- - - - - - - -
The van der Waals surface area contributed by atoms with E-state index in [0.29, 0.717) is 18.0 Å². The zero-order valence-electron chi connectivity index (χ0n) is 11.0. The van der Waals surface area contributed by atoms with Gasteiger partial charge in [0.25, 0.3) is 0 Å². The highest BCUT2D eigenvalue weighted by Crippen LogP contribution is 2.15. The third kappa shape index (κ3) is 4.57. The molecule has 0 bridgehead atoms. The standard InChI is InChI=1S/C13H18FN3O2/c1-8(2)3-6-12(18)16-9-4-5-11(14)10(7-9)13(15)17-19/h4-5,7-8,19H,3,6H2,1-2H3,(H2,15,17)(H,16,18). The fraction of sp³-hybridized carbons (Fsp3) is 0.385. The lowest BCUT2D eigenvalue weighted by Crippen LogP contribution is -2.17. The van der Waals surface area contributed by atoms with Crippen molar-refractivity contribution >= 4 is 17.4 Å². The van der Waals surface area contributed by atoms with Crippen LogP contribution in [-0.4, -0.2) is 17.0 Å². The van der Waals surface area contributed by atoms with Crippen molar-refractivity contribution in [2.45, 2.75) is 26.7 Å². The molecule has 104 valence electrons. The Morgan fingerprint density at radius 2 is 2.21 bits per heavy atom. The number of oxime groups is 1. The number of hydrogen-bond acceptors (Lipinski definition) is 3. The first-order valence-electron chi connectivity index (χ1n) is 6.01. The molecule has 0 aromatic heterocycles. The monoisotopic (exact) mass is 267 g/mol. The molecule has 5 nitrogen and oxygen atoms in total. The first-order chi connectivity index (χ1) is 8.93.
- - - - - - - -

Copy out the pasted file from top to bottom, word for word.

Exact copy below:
The van der Waals surface area contributed by atoms with E-state index in [0.29, 0.717) is 18.0 Å². The zero-order valence-electron chi connectivity index (χ0n) is 11.0. The van der Waals surface area contributed by atoms with Gasteiger partial charge in [0.25, 0.3) is 0 Å². The highest BCUT2D eigenvalue weighted by Crippen LogP contribution is 2.15. The third kappa shape index (κ3) is 4.57. The molecule has 0 bridgehead atoms. The standard InChI is InChI=1S/C13H18FN3O2/c1-8(2)3-6-12(18)16-9-4-5-11(14)10(7-9)13(15)17-19/h4-5,7-8,19H,3,6H2,1-2H3,(H2,15,17)(H,16,18). The fraction of sp³-hybridized carbons (Fsp3) is 0.385. The lowest BCUT2D eigenvalue weighted by Crippen LogP contribution is -2.17. The van der Waals surface area contributed by atoms with Crippen molar-refractivity contribution >= 4 is 17.4 Å². The van der Waals surface area contributed by atoms with Crippen LogP contribution in [-0.4, -0.2) is 17.0 Å². The van der Waals surface area contributed by atoms with Crippen molar-refractivity contribution in [2.45, 2.75) is 26.7 Å². The molecule has 104 valence electrons. The Morgan fingerprint density at radius 2 is 2.21 bits per heavy atom. The number of oxime groups is 1. The number of hydrogen-bond acceptors (Lipinski definition) is 3. The first-order valence-electron chi connectivity index (χ1n) is 6.01. The molecule has 0 aromatic heterocycles. The monoisotopic (exact) mass is 267 g/mol. The molecule has 5 nitrogen and oxygen atoms in total. The first-order chi connectivity index (χ1) is 8.93.